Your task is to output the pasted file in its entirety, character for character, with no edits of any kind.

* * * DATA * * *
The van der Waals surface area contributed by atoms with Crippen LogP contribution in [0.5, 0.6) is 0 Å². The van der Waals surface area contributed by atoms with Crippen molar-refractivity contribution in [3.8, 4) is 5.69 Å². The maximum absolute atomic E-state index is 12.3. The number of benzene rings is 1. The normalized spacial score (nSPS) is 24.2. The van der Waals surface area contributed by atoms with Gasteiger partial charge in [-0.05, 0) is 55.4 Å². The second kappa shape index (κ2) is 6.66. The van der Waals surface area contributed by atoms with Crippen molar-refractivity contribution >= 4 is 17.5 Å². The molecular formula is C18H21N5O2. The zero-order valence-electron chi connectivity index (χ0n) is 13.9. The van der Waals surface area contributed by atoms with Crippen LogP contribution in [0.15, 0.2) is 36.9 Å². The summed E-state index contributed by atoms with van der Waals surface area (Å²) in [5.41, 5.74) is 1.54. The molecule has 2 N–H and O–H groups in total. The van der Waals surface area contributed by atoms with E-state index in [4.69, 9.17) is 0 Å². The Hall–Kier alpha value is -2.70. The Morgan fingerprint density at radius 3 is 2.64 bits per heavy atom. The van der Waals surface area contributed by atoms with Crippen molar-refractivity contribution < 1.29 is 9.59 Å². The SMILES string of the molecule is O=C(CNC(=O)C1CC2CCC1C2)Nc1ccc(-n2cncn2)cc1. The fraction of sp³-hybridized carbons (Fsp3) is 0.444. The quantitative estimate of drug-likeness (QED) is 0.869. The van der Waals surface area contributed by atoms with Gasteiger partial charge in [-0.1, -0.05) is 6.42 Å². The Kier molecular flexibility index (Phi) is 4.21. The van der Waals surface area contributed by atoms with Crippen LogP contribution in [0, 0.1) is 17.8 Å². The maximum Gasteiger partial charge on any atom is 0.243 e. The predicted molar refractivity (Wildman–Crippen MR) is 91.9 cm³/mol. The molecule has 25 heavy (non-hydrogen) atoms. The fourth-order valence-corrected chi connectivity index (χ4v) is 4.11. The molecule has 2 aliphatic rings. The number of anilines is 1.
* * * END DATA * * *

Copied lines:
The van der Waals surface area contributed by atoms with Crippen LogP contribution in [0.5, 0.6) is 0 Å². The van der Waals surface area contributed by atoms with Crippen molar-refractivity contribution in [3.8, 4) is 5.69 Å². The maximum absolute atomic E-state index is 12.3. The number of benzene rings is 1. The normalized spacial score (nSPS) is 24.2. The van der Waals surface area contributed by atoms with Gasteiger partial charge in [-0.05, 0) is 55.4 Å². The second kappa shape index (κ2) is 6.66. The van der Waals surface area contributed by atoms with Crippen molar-refractivity contribution >= 4 is 17.5 Å². The molecular formula is C18H21N5O2. The zero-order valence-electron chi connectivity index (χ0n) is 13.9. The van der Waals surface area contributed by atoms with Crippen LogP contribution in [0.15, 0.2) is 36.9 Å². The summed E-state index contributed by atoms with van der Waals surface area (Å²) in [5.41, 5.74) is 1.54. The molecule has 2 N–H and O–H groups in total. The van der Waals surface area contributed by atoms with E-state index in [4.69, 9.17) is 0 Å². The Hall–Kier alpha value is -2.70. The Morgan fingerprint density at radius 3 is 2.64 bits per heavy atom. The van der Waals surface area contributed by atoms with Crippen molar-refractivity contribution < 1.29 is 9.59 Å². The SMILES string of the molecule is O=C(CNC(=O)C1CC2CCC1C2)Nc1ccc(-n2cncn2)cc1. The fraction of sp³-hybridized carbons (Fsp3) is 0.444. The quantitative estimate of drug-likeness (QED) is 0.869. The van der Waals surface area contributed by atoms with Gasteiger partial charge in [-0.1, -0.05) is 6.42 Å². The Kier molecular flexibility index (Phi) is 4.21. The van der Waals surface area contributed by atoms with Crippen LogP contribution in [0, 0.1) is 17.8 Å². The maximum Gasteiger partial charge on any atom is 0.243 e. The predicted molar refractivity (Wildman–Crippen MR) is 91.9 cm³/mol. The molecule has 25 heavy (non-hydrogen) atoms. The fourth-order valence-corrected chi connectivity index (χ4v) is 4.11. The molecule has 2 aliphatic rings. The number of anilines is 1.